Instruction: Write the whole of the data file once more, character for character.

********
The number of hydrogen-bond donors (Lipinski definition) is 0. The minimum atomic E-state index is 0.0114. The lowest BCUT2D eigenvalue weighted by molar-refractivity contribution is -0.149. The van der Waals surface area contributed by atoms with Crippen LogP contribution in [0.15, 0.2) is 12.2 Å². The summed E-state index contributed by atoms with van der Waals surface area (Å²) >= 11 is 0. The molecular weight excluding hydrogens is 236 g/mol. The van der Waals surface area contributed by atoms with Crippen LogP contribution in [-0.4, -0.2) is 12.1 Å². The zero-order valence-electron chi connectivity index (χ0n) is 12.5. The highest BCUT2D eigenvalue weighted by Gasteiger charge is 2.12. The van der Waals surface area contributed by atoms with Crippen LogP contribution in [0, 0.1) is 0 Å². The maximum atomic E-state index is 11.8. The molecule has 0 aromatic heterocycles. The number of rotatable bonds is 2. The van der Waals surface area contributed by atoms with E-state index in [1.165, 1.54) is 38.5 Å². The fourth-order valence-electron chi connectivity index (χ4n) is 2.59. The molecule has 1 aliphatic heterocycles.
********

The number of hydrogen-bond donors (Lipinski definition) is 0. The minimum atomic E-state index is 0.0114. The lowest BCUT2D eigenvalue weighted by molar-refractivity contribution is -0.149. The van der Waals surface area contributed by atoms with Crippen LogP contribution in [0.15, 0.2) is 12.2 Å². The summed E-state index contributed by atoms with van der Waals surface area (Å²) >= 11 is 0. The molecular weight excluding hydrogens is 236 g/mol. The van der Waals surface area contributed by atoms with Crippen LogP contribution in [-0.4, -0.2) is 12.1 Å². The zero-order valence-electron chi connectivity index (χ0n) is 12.5. The highest BCUT2D eigenvalue weighted by Gasteiger charge is 2.12. The van der Waals surface area contributed by atoms with Crippen LogP contribution in [0, 0.1) is 0 Å². The maximum atomic E-state index is 11.8. The molecule has 0 aromatic heterocycles. The number of rotatable bonds is 2. The van der Waals surface area contributed by atoms with E-state index in [1.165, 1.54) is 38.5 Å². The fourth-order valence-electron chi connectivity index (χ4n) is 2.59. The molecule has 1 aliphatic heterocycles.